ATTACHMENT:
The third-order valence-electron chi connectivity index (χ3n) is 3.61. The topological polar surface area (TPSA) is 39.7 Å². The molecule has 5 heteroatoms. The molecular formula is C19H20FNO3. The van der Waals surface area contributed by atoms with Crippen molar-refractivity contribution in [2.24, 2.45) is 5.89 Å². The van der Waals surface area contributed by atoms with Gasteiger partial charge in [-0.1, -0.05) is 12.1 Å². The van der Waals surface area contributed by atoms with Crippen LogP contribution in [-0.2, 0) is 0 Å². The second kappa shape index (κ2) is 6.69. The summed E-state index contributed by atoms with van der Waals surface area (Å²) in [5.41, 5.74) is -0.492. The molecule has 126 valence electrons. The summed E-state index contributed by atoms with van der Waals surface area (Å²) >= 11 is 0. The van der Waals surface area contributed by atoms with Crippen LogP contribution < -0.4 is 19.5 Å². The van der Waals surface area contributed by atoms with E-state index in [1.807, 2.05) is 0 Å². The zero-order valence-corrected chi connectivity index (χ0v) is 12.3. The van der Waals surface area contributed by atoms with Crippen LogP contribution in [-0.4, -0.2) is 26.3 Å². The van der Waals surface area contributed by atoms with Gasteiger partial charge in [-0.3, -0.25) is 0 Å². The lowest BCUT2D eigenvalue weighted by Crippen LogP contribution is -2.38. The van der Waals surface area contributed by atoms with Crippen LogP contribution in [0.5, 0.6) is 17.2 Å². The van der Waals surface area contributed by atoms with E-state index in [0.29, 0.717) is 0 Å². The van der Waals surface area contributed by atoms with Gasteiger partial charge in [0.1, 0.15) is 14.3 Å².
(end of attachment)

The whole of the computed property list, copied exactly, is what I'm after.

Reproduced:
The third-order valence-electron chi connectivity index (χ3n) is 3.61. The topological polar surface area (TPSA) is 39.7 Å². The molecule has 5 heteroatoms. The molecular formula is C19H20FNO3. The van der Waals surface area contributed by atoms with Crippen molar-refractivity contribution in [2.24, 2.45) is 5.89 Å². The van der Waals surface area contributed by atoms with Gasteiger partial charge in [-0.1, -0.05) is 12.1 Å². The van der Waals surface area contributed by atoms with Crippen LogP contribution in [-0.2, 0) is 0 Å². The second kappa shape index (κ2) is 6.69. The summed E-state index contributed by atoms with van der Waals surface area (Å²) in [5.41, 5.74) is -0.492. The molecule has 126 valence electrons. The summed E-state index contributed by atoms with van der Waals surface area (Å²) >= 11 is 0. The van der Waals surface area contributed by atoms with Crippen LogP contribution < -0.4 is 19.5 Å². The van der Waals surface area contributed by atoms with E-state index in [1.807, 2.05) is 0 Å². The zero-order valence-corrected chi connectivity index (χ0v) is 12.3. The van der Waals surface area contributed by atoms with Crippen LogP contribution in [-0.4, -0.2) is 26.3 Å². The van der Waals surface area contributed by atoms with Gasteiger partial charge in [-0.3, -0.25) is 0 Å². The lowest BCUT2D eigenvalue weighted by Crippen LogP contribution is -2.38. The van der Waals surface area contributed by atoms with Crippen LogP contribution in [0.5, 0.6) is 17.2 Å². The van der Waals surface area contributed by atoms with E-state index in [0.29, 0.717) is 0 Å². The van der Waals surface area contributed by atoms with Gasteiger partial charge in [0.1, 0.15) is 14.3 Å².